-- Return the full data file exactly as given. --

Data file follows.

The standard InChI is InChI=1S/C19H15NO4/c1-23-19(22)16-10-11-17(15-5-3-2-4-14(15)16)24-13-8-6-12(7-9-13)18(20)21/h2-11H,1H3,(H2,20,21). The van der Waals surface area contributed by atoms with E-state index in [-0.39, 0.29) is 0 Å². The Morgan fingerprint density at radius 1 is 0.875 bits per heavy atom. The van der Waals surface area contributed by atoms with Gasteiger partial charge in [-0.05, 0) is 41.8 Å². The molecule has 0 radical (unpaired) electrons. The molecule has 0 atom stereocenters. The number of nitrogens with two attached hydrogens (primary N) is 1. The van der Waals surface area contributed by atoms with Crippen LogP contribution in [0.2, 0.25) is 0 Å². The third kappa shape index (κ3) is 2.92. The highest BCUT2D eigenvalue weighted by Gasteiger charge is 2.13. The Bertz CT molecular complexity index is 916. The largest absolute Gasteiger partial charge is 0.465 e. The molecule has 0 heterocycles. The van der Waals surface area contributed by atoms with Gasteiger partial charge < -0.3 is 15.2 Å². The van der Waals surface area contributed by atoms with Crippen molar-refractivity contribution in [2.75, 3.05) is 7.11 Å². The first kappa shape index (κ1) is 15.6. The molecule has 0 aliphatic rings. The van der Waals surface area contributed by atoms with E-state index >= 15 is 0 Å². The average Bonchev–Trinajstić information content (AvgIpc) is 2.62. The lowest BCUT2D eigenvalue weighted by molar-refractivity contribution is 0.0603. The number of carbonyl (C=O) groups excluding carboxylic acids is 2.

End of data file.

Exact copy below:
The standard InChI is InChI=1S/C19H15NO4/c1-23-19(22)16-10-11-17(15-5-3-2-4-14(15)16)24-13-8-6-12(7-9-13)18(20)21/h2-11H,1H3,(H2,20,21). The van der Waals surface area contributed by atoms with E-state index in [-0.39, 0.29) is 0 Å². The Morgan fingerprint density at radius 1 is 0.875 bits per heavy atom. The van der Waals surface area contributed by atoms with Gasteiger partial charge in [-0.05, 0) is 41.8 Å². The molecule has 0 radical (unpaired) electrons. The molecule has 0 atom stereocenters. The number of nitrogens with two attached hydrogens (primary N) is 1. The van der Waals surface area contributed by atoms with Crippen LogP contribution in [0.2, 0.25) is 0 Å². The third kappa shape index (κ3) is 2.92. The highest BCUT2D eigenvalue weighted by Gasteiger charge is 2.13. The Bertz CT molecular complexity index is 916. The largest absolute Gasteiger partial charge is 0.465 e. The molecule has 0 heterocycles. The van der Waals surface area contributed by atoms with Gasteiger partial charge < -0.3 is 15.2 Å². The van der Waals surface area contributed by atoms with Crippen molar-refractivity contribution in [2.75, 3.05) is 7.11 Å². The first kappa shape index (κ1) is 15.6. The molecule has 0 aliphatic rings. The van der Waals surface area contributed by atoms with E-state index >= 15 is 0 Å². The average Bonchev–Trinajstić information content (AvgIpc) is 2.62. The lowest BCUT2D eigenvalue weighted by molar-refractivity contribution is 0.0603. The number of carbonyl (C=O) groups excluding carboxylic acids is 2.